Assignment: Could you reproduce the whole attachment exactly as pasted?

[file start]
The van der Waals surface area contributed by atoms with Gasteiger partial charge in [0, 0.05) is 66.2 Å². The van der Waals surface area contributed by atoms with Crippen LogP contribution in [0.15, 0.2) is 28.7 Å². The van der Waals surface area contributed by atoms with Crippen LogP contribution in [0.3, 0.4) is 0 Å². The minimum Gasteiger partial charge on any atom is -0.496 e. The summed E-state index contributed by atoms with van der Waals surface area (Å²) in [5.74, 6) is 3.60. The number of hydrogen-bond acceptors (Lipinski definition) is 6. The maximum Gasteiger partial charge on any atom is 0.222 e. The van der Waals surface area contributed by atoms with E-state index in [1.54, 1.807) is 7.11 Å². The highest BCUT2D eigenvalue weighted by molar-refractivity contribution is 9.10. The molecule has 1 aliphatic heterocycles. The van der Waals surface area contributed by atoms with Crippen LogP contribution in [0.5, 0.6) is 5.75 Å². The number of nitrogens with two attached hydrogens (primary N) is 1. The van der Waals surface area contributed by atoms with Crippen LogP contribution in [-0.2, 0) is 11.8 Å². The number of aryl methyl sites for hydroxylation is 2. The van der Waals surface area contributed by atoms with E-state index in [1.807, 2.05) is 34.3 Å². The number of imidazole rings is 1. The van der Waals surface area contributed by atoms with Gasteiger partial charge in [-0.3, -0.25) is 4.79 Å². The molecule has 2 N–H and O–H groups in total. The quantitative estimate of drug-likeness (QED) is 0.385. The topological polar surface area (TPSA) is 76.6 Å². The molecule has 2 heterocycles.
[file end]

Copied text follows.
The van der Waals surface area contributed by atoms with Gasteiger partial charge in [0, 0.05) is 66.2 Å². The van der Waals surface area contributed by atoms with Crippen LogP contribution in [0.15, 0.2) is 28.7 Å². The van der Waals surface area contributed by atoms with Crippen LogP contribution in [0.3, 0.4) is 0 Å². The minimum Gasteiger partial charge on any atom is -0.496 e. The summed E-state index contributed by atoms with van der Waals surface area (Å²) in [5.74, 6) is 3.60. The number of hydrogen-bond acceptors (Lipinski definition) is 6. The maximum Gasteiger partial charge on any atom is 0.222 e. The van der Waals surface area contributed by atoms with E-state index in [1.54, 1.807) is 7.11 Å². The highest BCUT2D eigenvalue weighted by molar-refractivity contribution is 9.10. The molecule has 1 aliphatic heterocycles. The van der Waals surface area contributed by atoms with Crippen LogP contribution in [0.5, 0.6) is 5.75 Å². The number of nitrogens with two attached hydrogens (primary N) is 1. The van der Waals surface area contributed by atoms with Crippen LogP contribution in [-0.2, 0) is 11.8 Å². The number of aryl methyl sites for hydroxylation is 2. The van der Waals surface area contributed by atoms with E-state index in [1.807, 2.05) is 34.3 Å². The number of imidazole rings is 1. The van der Waals surface area contributed by atoms with Gasteiger partial charge in [-0.3, -0.25) is 4.79 Å². The molecule has 2 N–H and O–H groups in total. The quantitative estimate of drug-likeness (QED) is 0.385. The topological polar surface area (TPSA) is 76.6 Å². The molecule has 2 heterocycles.